WILMINGTON — The Planning Commission wants to protect the town's "scenic vistas and mountain views," according to a letter sent to the Public Service Board about a proposed solar project on Haystack Mountain.

"There is general support for it. The concerns were just regarding screening and so forth," Wilmington Zoning Administrator Craig Ohlson said. "Because there's screening in our ordinance."

The commission sent the letter on Sept. 2. The Hermitage Club is seeking a certificate of public good for a 150 kilowatt solar project. SolarSense is working with the company on solar projects.

A solar array is proposed for an area off Dutchman, a trail on the Hermitage Club's private ski resort on Haystack. Part of the proposed site goes into what's called "glebe land," which is owned by the town. Development there normally requires approval from the Select Board.

The Hermitage Club says the array will only be visible from Haystack, properties owned by the company and land owned by the Cold Brook Fire District. No buffer but "natural screening" was proposed in the application. About 1.85 acres would be cleared to prevent issues with shading.


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"The town encourages solar installations in previously cleared areas used primarily for commerce. The proposed siting is within our forested natural mountain vista," the commission wrote, adding that solar arrays "are expressly not allowed in scenic vistas and where they significantly disrupt the preservation of native trees. Haystack Mountain is a key scenic vista of the town of Wilmington and is strictly to be preserved."

A balloon test was requested by the commission to establish how the project would affect the views.

This marks the first commercial solar project Wilmington has seen planned in its community.

"There aren't any other ones," Ohlson said. "We must have some small scale residential panels. Offhand, I can't think of them. But I'm sure there are."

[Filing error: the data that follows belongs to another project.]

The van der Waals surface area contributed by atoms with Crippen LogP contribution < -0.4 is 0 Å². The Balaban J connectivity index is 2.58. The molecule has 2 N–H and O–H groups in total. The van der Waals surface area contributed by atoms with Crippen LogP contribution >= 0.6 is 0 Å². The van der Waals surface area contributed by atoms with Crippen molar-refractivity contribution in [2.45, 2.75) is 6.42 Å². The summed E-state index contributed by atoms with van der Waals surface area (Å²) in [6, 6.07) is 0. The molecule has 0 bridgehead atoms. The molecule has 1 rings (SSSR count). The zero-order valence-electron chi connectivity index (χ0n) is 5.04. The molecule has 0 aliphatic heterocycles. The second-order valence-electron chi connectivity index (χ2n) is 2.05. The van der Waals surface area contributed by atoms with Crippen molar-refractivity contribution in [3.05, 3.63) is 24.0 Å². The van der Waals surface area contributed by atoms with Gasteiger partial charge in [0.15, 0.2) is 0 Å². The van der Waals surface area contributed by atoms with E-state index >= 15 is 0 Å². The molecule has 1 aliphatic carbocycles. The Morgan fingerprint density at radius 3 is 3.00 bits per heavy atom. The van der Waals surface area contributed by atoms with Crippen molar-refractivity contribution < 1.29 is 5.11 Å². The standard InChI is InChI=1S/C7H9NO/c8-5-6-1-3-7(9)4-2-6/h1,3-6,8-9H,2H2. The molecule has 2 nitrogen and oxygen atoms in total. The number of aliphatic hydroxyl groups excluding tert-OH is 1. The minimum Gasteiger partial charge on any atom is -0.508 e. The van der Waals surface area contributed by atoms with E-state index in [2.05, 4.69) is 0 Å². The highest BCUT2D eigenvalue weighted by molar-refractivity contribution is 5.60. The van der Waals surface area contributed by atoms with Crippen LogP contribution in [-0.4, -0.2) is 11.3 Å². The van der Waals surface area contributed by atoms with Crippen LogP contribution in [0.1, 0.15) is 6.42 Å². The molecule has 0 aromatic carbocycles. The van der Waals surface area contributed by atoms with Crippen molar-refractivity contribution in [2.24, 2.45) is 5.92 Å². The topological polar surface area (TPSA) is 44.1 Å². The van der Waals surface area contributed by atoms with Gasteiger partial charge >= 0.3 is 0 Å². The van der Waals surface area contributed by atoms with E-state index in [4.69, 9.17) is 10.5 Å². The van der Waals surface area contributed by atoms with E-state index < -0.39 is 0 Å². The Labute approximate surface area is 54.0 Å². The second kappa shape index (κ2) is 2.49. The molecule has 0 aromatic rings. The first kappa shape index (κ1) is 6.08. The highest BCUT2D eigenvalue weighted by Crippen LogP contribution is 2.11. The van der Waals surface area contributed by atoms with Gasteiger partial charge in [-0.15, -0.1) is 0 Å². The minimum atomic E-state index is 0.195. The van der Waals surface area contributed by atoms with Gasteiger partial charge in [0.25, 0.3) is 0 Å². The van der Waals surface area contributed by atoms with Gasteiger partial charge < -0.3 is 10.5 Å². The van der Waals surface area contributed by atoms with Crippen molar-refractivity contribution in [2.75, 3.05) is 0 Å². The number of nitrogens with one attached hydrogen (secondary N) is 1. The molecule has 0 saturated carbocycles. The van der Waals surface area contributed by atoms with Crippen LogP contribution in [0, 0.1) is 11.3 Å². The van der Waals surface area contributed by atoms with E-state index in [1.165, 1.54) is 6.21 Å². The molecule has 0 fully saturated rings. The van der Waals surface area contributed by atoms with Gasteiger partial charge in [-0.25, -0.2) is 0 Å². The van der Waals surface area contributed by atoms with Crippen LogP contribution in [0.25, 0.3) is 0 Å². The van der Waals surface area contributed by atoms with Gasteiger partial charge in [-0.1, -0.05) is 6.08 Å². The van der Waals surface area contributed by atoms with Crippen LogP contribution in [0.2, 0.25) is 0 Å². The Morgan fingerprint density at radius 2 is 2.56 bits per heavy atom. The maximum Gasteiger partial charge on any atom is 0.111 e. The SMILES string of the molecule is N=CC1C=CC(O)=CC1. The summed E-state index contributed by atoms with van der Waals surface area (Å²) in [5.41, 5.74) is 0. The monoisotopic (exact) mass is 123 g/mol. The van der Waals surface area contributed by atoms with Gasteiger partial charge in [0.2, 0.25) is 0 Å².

The commission wanted to establish itself as an interested party in the application process, according to the letter. The commission said it is supportive of Hermitage Club development including solar alternative energy.

In the application, the Hermitage Club stated Ohlson had been consulted when there were no municipal screening requirements. But since that conversation, new regulations were adopted. They were effective Aug. 10.

"While the state does not specifically allow for local control over the placement of solar arrays other than screening and setbacks, the state does specifically allow town zoning to manage and protect the character," the commission wrote before citing sections of Vermont statutes. "Further, case law supports the right of the town to protect its economic base, tourism drawn by the towns' scenic vistas, its historic character, its rural and agricultural fields and bucolic vistas."

Wilmington has a regulation that touches on that subject. It says solar arrays should not be placed "on agricultural lands, in scenic vistas and fields, or in other natural aesthetic settings that contribute to the rural and agricultural character of the town."

Previous talks between the town's Development Review Board and the Hermitage Club indicated the company's "intent to keep solar installations out of view and to the sides of ski trails, requiring the minimum deforestation," the commission said.

Call Chris Mays at 802-254-2311, ext. 273.